Tuesday, October 28, 2014

The Negro League baseball history fact for today - Luis Marquez

So hot a prospect was Negro League player Luis Angel Marquez, born on October 25, 1925 in Aguadilla, Puerto Rico, he was under contract with two Major League teams at the same time.   Marquez started in 1946 with the Baltimore Elite Giants, but by the end of the year had become a second baseman for the Homestead Grays.  At that time, the Grays were going through a transition.  Owner Cum Posey died before the 1946 season began, star Josh Gibson would die the following January of 1947, and Buck Leonard was the only main player from the team’s nucleus that won Negro National League (NNL) pennants from 1937 – 1945.  The 5’10”, 174 pound Marquez shifted to the outfield in 1947 and led the team in hitting.  The Grays won the last NNL pennant and the final Negro League World Series in 1948.  
After the Series, the NNL went out of business and Marquez was back under contract with the Baltimore Elite Giants who had gone to the Negro American League (NAL).  Major League teams saw Marquez’s potential. The Cleveland Indians paid the Grays for his contract before 1948 ended while the New York Yankees paid Baltimore for it the beginning of 1949.  The conflict would not be resolved until in the spring of 1949 when the Indians were awarded Marquez’s contract.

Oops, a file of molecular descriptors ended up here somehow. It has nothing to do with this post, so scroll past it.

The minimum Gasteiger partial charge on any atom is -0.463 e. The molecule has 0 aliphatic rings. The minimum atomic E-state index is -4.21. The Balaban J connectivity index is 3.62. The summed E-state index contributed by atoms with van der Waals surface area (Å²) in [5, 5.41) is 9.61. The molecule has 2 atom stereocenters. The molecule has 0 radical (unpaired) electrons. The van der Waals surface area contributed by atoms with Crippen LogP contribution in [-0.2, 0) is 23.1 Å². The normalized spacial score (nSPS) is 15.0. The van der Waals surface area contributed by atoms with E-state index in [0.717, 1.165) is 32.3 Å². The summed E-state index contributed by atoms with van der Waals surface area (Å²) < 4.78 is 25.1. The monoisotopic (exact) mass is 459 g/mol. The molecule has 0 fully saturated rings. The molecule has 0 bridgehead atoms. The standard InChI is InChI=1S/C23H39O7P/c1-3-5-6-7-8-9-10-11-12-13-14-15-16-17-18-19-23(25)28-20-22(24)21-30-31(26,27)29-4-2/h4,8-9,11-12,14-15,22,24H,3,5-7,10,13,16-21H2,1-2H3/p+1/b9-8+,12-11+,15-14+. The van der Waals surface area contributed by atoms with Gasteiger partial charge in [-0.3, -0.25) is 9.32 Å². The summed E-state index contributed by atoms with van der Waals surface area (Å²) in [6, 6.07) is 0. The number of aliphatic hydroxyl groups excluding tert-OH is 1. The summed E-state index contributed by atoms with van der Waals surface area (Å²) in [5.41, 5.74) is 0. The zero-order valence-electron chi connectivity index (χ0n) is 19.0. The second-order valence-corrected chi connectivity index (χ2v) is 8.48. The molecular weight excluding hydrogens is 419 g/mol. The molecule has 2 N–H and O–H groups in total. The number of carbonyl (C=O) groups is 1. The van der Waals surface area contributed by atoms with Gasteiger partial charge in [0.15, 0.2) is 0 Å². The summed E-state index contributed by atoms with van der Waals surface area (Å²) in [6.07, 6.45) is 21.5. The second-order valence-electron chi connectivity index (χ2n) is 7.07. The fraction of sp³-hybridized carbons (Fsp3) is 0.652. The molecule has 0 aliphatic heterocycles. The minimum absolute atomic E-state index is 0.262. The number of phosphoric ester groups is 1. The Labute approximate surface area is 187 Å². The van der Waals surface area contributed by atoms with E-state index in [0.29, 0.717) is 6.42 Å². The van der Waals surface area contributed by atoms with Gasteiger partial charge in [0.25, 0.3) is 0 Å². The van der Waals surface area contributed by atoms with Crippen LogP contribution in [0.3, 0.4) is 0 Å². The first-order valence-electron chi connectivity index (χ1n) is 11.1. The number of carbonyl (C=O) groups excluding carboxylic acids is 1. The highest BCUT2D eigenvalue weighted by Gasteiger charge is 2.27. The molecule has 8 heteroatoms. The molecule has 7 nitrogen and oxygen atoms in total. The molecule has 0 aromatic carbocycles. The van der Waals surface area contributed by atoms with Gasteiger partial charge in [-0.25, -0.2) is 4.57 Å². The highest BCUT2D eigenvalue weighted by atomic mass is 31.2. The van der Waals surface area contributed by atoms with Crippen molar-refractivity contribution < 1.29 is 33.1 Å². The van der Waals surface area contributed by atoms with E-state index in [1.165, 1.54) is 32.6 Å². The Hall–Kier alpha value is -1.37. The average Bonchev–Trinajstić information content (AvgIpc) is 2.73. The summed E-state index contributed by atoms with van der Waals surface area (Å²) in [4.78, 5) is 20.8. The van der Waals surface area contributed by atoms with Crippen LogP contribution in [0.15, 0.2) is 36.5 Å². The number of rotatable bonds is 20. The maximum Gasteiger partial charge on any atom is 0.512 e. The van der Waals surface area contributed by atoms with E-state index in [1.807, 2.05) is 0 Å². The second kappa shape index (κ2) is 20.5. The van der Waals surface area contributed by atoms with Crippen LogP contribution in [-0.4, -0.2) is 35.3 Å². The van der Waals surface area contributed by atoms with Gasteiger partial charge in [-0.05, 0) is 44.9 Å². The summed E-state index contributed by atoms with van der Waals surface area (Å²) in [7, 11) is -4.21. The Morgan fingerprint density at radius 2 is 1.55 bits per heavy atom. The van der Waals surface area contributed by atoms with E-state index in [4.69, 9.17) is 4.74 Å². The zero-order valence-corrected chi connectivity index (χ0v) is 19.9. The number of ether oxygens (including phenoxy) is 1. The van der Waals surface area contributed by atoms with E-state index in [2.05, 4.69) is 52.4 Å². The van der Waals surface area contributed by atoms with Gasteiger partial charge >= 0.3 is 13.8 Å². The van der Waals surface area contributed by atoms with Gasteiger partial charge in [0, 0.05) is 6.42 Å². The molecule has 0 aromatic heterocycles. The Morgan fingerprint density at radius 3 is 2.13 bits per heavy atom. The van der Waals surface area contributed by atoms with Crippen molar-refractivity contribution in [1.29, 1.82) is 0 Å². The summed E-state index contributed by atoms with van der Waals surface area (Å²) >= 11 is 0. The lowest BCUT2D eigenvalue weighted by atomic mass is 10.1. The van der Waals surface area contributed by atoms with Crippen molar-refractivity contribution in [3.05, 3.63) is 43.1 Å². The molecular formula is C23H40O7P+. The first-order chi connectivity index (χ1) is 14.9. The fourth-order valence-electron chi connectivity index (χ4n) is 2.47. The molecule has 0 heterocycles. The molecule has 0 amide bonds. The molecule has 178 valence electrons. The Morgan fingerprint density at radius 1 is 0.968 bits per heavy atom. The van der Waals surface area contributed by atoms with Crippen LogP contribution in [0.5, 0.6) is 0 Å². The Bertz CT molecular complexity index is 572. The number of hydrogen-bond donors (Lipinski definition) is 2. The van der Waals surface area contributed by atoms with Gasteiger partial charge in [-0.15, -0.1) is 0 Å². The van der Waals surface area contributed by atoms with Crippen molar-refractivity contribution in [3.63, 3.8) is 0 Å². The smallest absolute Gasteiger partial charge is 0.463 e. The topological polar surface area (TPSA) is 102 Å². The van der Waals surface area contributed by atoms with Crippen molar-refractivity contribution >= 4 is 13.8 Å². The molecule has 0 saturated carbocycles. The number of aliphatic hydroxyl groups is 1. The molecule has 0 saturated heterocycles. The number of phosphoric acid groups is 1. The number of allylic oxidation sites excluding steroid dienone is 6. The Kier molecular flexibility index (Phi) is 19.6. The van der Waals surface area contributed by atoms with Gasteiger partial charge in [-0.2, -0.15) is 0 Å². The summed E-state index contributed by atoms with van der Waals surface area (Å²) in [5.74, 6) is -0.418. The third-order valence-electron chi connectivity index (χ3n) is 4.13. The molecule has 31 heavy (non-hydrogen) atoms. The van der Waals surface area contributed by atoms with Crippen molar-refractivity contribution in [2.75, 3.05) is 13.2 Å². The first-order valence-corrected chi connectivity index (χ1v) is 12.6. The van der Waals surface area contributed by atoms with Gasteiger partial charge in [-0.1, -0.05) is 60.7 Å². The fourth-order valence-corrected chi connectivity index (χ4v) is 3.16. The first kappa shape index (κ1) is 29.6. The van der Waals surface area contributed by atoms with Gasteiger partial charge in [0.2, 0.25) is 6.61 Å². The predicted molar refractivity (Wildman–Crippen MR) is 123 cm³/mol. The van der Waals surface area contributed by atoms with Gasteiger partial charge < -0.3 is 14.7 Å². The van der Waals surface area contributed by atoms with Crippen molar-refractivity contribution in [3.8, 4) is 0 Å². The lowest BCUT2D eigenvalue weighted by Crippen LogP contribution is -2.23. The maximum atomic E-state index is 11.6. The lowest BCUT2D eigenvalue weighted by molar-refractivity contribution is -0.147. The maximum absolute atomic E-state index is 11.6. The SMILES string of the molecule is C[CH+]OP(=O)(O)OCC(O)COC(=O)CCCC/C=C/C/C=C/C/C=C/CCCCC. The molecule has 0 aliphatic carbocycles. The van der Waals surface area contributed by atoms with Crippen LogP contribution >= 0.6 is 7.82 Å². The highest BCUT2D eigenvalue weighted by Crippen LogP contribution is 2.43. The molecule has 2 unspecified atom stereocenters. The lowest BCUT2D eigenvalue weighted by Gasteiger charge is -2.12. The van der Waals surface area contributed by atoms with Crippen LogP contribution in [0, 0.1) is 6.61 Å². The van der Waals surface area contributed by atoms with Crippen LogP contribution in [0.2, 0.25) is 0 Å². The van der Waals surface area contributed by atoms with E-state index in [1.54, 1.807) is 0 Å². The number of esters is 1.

Although Marquez hit over .300 in 1949 while playing with the Indians’ Portland minor league team, the Indians left him unprotected in that year’s Rule 5 draft and he was claimed by the Boston Braves.  After Marquez again hit over .300 in the Braves minor league system the next season, the team invited him to spring training in 1951.  With his speed in the outfield, they envisioned him playing beside former Negro Leaguer Sam Jethroe who was the 1950 National League Rookie of the Year. 
But Marquez could not hit Major League pitching.  The right handed batter hit only .197 in 68 games.  During the early years of integration in the Major Leagues, teams showed little patience with black prospects not mega talents like a Willie Mays or Henry Aaron.  If most black players were not immediately productive, they were sent back to the minor leagues.  That is what happened to Marquez in 1952.  In 1954, he was traded to the Chicago Cubs and then to the Pittsburgh Pirates.  He batted a combined .195 with those two teams in what would be his last year in the Major Leagues.

Which of Marquez's 1948 Homestead Grays teammates was also signed by the New York Yankees?